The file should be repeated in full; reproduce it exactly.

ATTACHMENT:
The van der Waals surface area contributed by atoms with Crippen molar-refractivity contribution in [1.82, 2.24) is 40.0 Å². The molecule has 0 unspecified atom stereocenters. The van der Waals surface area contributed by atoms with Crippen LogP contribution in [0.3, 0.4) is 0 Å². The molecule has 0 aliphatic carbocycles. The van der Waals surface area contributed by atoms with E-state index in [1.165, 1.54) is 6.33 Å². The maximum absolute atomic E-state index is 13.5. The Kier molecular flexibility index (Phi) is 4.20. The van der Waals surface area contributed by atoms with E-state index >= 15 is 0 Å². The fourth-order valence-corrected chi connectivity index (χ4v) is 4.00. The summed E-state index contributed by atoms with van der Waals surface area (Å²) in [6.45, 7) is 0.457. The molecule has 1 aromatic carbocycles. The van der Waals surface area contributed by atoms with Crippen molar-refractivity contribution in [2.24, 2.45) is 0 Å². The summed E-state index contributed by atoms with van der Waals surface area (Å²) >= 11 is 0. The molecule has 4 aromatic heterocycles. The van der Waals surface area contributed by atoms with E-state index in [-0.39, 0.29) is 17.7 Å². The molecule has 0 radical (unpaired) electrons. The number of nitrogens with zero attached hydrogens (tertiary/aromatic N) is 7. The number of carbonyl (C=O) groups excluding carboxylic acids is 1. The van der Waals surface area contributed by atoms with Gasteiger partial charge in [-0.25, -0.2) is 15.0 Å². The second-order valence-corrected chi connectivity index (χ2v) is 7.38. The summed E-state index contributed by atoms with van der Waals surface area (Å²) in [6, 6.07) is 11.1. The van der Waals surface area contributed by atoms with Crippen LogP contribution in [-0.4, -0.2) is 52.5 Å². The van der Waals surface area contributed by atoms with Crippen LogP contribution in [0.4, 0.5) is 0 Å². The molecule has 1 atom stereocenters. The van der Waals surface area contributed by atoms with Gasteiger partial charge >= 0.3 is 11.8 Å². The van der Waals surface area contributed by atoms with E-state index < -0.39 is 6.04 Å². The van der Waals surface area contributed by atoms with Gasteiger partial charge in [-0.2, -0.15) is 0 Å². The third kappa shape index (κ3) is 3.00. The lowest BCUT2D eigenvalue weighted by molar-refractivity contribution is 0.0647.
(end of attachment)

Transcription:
The van der Waals surface area contributed by atoms with Crippen molar-refractivity contribution in [1.82, 2.24) is 40.0 Å². The molecule has 0 unspecified atom stereocenters. The van der Waals surface area contributed by atoms with Crippen LogP contribution in [0.3, 0.4) is 0 Å². The molecule has 0 aliphatic carbocycles. The van der Waals surface area contributed by atoms with E-state index in [1.165, 1.54) is 6.33 Å². The maximum absolute atomic E-state index is 13.5. The Kier molecular flexibility index (Phi) is 4.20. The van der Waals surface area contributed by atoms with E-state index >= 15 is 0 Å². The fourth-order valence-corrected chi connectivity index (χ4v) is 4.00. The summed E-state index contributed by atoms with van der Waals surface area (Å²) in [6.45, 7) is 0.457. The molecule has 1 aromatic carbocycles. The van der Waals surface area contributed by atoms with Crippen molar-refractivity contribution in [2.24, 2.45) is 0 Å². The summed E-state index contributed by atoms with van der Waals surface area (Å²) >= 11 is 0. The molecule has 4 aromatic heterocycles. The van der Waals surface area contributed by atoms with E-state index in [-0.39, 0.29) is 17.7 Å². The molecule has 0 radical (unpaired) electrons. The number of nitrogens with zero attached hydrogens (tertiary/aromatic N) is 7. The number of carbonyl (C=O) groups excluding carboxylic acids is 1. The van der Waals surface area contributed by atoms with Gasteiger partial charge in [-0.25, -0.2) is 15.0 Å². The second-order valence-corrected chi connectivity index (χ2v) is 7.38. The summed E-state index contributed by atoms with van der Waals surface area (Å²) in [6, 6.07) is 11.1. The van der Waals surface area contributed by atoms with Crippen LogP contribution in [-0.4, -0.2) is 52.5 Å². The van der Waals surface area contributed by atoms with Crippen LogP contribution in [0.4, 0.5) is 0 Å². The molecule has 1 atom stereocenters. The van der Waals surface area contributed by atoms with Gasteiger partial charge >= 0.3 is 11.8 Å². The van der Waals surface area contributed by atoms with E-state index < -0.39 is 6.04 Å². The van der Waals surface area contributed by atoms with Gasteiger partial charge in [-0.2, -0.15) is 0 Å². The third kappa shape index (κ3) is 3.00. The lowest BCUT2D eigenvalue weighted by molar-refractivity contribution is 0.0647.